The work in the lab all concerns cell cycle control, using the budding yeast model system. Many aspects of cell cycle control are conserved across eukaryotes.

Work from many labs over the past few decades has established most or all of the major components controlling the cell cycle, and much has been learned about how they interact. For a slide show illustrating sequence of cell cycle events keyed to the state of internal regulatory machinery, click here. To see images of real cells (labeled with fluorescent tubulin in blue to mark the mitotic spindle, and with fluorescent type II myosin to label the bud neck, site of cytokinesis) click here.

Work in the lab focuses on control of cell cycle initiation (Start), on control of initiation of mitosis by mitotic cyclin-dependent kinase, and on exit from mitosis leading to birth of new cells.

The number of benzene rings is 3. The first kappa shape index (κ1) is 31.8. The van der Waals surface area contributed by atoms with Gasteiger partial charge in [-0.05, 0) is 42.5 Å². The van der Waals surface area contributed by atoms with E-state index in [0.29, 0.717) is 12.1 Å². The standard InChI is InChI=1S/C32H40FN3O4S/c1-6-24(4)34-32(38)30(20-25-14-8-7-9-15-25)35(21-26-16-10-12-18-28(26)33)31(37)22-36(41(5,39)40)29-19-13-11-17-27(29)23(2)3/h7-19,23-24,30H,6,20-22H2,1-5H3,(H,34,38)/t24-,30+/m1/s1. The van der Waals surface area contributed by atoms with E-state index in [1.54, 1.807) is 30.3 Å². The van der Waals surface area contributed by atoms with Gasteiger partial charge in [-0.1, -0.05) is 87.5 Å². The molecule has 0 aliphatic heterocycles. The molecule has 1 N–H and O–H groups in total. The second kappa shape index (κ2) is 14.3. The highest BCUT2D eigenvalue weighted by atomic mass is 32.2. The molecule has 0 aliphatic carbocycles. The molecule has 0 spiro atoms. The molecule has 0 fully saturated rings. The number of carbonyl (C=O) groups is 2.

An important tool recently developed for this work, in collaboration with Eric Siggia (Center for Physics and Biology), is quantitative time-lapse fluorescent microscopy over multiple cell-cycle timescales. For a gallery of movies, click here.

The people in the lab, and recent ‘graduates’, can be found here; from there you can find descriptions of their individual projects, which together make up everything that’s been going on in the lab, as we continue working on understanding the cell cycle and how it is regulated.

For a 1999-vintage view of the yeast cell cycle, click here.